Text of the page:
Preview content only
Content available from Genetic Resources and Crop Evolution
This content is subject to copyright. Terms and conditions apply.
A multivariate analysis of morphological divergence
of ‘‘seeds’’ (achenes) among ruderal, ﬁbre, oilseed,
dioecious/monoecious and marijuana variants of Cannabis
Steve G. U. Naraine .Ernest Small .Andrew E. Laursen .
Lesley G. Campbell
Received: 30 April 2019 / Accepted: 21 October 2019 / Published online: 30 October 2019
ÓSpringer Nature B.V. 2019
Abstract Cannabis sativa has been domesticated for
stem ﬁbre and oilseed (the two classes are both low in
the euphoric cannabinoid THC and called ‘‘hemp’’),
and marijuana (high in THC), and also occurs as
weedy, ruderal plants. Achenes (‘‘seeds’’) from
herbarium collections representative of these classes
were assessed for morphological characters and peri-
carp resistance to fracture. In contrast to ruderal plants,
domesticated plants (both hemp and marijuana) pos-
sessed achenes that were signiﬁcantly longer, heavier,
covered with a less adherent perianth, and lacking a
pronounced basal attenuation. All of these character-
istics reﬂect traits that are advantageous in domesti-
cated plants and are consistent with the
‘‘domestication syndrome’’ found in propagules of
other crops. Marijuana achenes, in comparison with
hemp achenes, tended to be about 26% shorter and
about 32 shades darker (on a 256-bit grayscale).
Achenes of ﬁbre cultivars proved to be about 19%
longer than the achenes of oilseed cultivars. Achenes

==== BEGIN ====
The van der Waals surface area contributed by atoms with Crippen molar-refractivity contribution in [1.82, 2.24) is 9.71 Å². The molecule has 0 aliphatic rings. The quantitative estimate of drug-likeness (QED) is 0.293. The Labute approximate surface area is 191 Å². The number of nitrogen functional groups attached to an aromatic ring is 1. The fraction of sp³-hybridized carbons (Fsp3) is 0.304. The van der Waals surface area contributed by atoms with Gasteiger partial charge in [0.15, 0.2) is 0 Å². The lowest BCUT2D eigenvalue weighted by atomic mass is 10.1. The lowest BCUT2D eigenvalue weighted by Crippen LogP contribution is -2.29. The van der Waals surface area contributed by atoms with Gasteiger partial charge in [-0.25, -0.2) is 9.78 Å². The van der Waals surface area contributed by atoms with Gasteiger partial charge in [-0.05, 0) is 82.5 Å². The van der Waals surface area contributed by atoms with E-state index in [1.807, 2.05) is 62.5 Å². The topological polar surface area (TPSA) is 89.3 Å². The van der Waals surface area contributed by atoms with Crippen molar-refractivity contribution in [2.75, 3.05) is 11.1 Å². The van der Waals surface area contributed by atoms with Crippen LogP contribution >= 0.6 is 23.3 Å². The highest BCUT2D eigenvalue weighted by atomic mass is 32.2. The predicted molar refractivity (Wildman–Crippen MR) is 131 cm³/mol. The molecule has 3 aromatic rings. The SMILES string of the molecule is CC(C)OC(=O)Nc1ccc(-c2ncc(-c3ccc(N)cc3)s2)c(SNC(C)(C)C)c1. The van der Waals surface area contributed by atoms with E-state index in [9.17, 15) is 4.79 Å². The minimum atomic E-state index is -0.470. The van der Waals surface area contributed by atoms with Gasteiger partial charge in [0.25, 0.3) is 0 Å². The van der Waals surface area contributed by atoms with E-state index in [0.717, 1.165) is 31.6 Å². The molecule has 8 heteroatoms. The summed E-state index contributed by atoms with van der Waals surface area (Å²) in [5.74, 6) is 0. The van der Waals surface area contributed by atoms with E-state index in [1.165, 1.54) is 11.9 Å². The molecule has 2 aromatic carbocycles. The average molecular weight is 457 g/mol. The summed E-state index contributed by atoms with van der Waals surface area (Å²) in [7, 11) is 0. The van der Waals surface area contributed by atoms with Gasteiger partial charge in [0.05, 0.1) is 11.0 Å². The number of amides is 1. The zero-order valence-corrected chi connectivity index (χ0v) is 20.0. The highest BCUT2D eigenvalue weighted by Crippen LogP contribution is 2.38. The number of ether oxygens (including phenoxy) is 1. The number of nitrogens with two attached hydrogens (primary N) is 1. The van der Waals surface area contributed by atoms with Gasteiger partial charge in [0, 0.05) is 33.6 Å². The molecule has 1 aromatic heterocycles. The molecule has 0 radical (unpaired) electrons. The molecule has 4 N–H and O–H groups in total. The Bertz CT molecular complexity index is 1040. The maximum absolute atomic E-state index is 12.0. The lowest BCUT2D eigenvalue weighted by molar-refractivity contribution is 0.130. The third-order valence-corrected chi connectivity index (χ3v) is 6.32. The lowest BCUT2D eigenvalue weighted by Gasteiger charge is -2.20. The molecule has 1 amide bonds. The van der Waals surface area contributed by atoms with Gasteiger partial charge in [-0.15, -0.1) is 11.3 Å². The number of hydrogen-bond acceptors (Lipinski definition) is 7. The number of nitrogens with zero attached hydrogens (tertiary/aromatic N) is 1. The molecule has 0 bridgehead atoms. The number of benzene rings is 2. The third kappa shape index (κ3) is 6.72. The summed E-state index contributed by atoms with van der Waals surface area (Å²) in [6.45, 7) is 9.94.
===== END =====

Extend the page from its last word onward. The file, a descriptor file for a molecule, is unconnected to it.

of dioecious oilseed cultivars proved to be about 6%
longer than the achenes of monoecious oilseed culti-
vars. The pericarps of hemp seeds were about 26% and
about 15% more resistant to fracture than those of
ruderal and marijuana plants, respectively.
Keywords Achenes Domestication Cannabis
sativa Ditchweed Hemp Marijuana
Taxonomic variation and domestication history
Cannabis is usually considered to have one species, C.
sativa L., although the names C. indica Lamarck
(usually designating marijuana strains) and C. ruder-
alis Janischevsky (usually labelling ruderal popula-
tions) are also encountered in the literature. Various
infraspeciﬁc classiﬁcations are also encountered (re-
viewed in Small, 2015,2016,2017). All biotypes of C.
sativa appear to be completely interfertile and there
are no genetic barriers to interbreeding (Small 1972).
Prodigious quantities of pollen are produced and
distributed by wind over considerable distances (Small
and Antle 2003), so spontaneous matings among
populations have doubtless homogenized the gene
pool of C. sativa (Gilmore et al. 2003; Dufresnes et al.
2017). Moreover, humans have very extensively
deliberately cross-pollinated traditional land races
S. G. U. Naraine A. E. Laursen L. G. Campbell (&)
Department of Chemistry and Biology, Ryerson
University, 350 Victoria St, Toronto, ON M5B 2K3,
S. G. U. Naraine E. Small
Ottawa Research and Development Centre, Agriculture
and Agri-Food Canada, Central Experimental Farm,
Ottawa, ON K1A 0C6, Canada
Genet Resour Crop Evol (2020) 67:703–714